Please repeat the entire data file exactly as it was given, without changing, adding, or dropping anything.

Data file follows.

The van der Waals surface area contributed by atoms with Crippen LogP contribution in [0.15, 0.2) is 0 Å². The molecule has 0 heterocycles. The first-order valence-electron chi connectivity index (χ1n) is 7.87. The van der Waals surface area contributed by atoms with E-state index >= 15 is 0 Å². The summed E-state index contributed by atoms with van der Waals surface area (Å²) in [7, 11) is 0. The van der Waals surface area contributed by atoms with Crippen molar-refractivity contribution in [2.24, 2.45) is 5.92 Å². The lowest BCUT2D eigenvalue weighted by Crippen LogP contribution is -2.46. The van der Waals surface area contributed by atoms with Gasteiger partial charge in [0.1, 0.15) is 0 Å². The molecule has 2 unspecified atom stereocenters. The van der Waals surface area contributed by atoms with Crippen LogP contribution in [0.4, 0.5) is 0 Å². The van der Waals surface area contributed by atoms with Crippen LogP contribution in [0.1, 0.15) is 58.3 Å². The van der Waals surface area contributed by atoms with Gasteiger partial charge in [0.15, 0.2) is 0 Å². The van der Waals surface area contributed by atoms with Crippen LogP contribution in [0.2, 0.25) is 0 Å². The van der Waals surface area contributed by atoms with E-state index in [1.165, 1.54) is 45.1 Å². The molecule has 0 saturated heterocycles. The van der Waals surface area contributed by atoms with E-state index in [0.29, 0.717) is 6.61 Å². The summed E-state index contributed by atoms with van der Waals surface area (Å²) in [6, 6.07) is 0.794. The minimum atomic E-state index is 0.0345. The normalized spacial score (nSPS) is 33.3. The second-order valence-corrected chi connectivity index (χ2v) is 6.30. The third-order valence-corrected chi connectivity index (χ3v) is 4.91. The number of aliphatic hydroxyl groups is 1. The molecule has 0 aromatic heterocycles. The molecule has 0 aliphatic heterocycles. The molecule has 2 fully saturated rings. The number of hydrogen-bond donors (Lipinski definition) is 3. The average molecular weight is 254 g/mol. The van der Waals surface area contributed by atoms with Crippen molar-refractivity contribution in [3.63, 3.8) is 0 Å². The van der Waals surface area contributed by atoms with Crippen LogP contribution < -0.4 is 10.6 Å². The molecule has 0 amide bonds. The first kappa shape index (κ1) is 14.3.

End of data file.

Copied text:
The van der Waals surface area contributed by atoms with Crippen LogP contribution in [0.15, 0.2) is 0 Å². The molecule has 0 heterocycles. The first-order valence-electron chi connectivity index (χ1n) is 7.87. The van der Waals surface area contributed by atoms with E-state index >= 15 is 0 Å². The summed E-state index contributed by atoms with van der Waals surface area (Å²) in [7, 11) is 0. The van der Waals surface area contributed by atoms with Crippen molar-refractivity contribution in [2.24, 2.45) is 5.92 Å². The lowest BCUT2D eigenvalue weighted by Crippen LogP contribution is -2.46. The van der Waals surface area contributed by atoms with Gasteiger partial charge in [0.1, 0.15) is 0 Å². The molecule has 2 unspecified atom stereocenters. The van der Waals surface area contributed by atoms with Crippen LogP contribution in [0.4, 0.5) is 0 Å². The van der Waals surface area contributed by atoms with Crippen LogP contribution in [0.1, 0.15) is 58.3 Å². The van der Waals surface area contributed by atoms with Gasteiger partial charge in [0.15, 0.2) is 0 Å². The van der Waals surface area contributed by atoms with Crippen LogP contribution in [0.2, 0.25) is 0 Å². The van der Waals surface area contributed by atoms with E-state index in [1.165, 1.54) is 45.1 Å². The molecule has 0 saturated heterocycles. The van der Waals surface area contributed by atoms with E-state index in [0.29, 0.717) is 6.61 Å². The summed E-state index contributed by atoms with van der Waals surface area (Å²) in [6, 6.07) is 0.794. The minimum atomic E-state index is 0.0345. The normalized spacial score (nSPS) is 33.3. The second-order valence-corrected chi connectivity index (χ2v) is 6.30. The third-order valence-corrected chi connectivity index (χ3v) is 4.91. The number of aliphatic hydroxyl groups is 1. The molecule has 0 aromatic heterocycles. The molecule has 0 aliphatic heterocycles. The molecule has 2 fully saturated rings. The number of hydrogen-bond donors (Lipinski definition) is 3. The average molecular weight is 254 g/mol. The van der Waals surface area contributed by atoms with Crippen molar-refractivity contribution in [3.63, 3.8) is 0 Å². The van der Waals surface area contributed by atoms with Crippen LogP contribution < -0.4 is 10.6 Å². The molecule has 0 amide bonds. The first kappa shape index (κ1) is 14.3.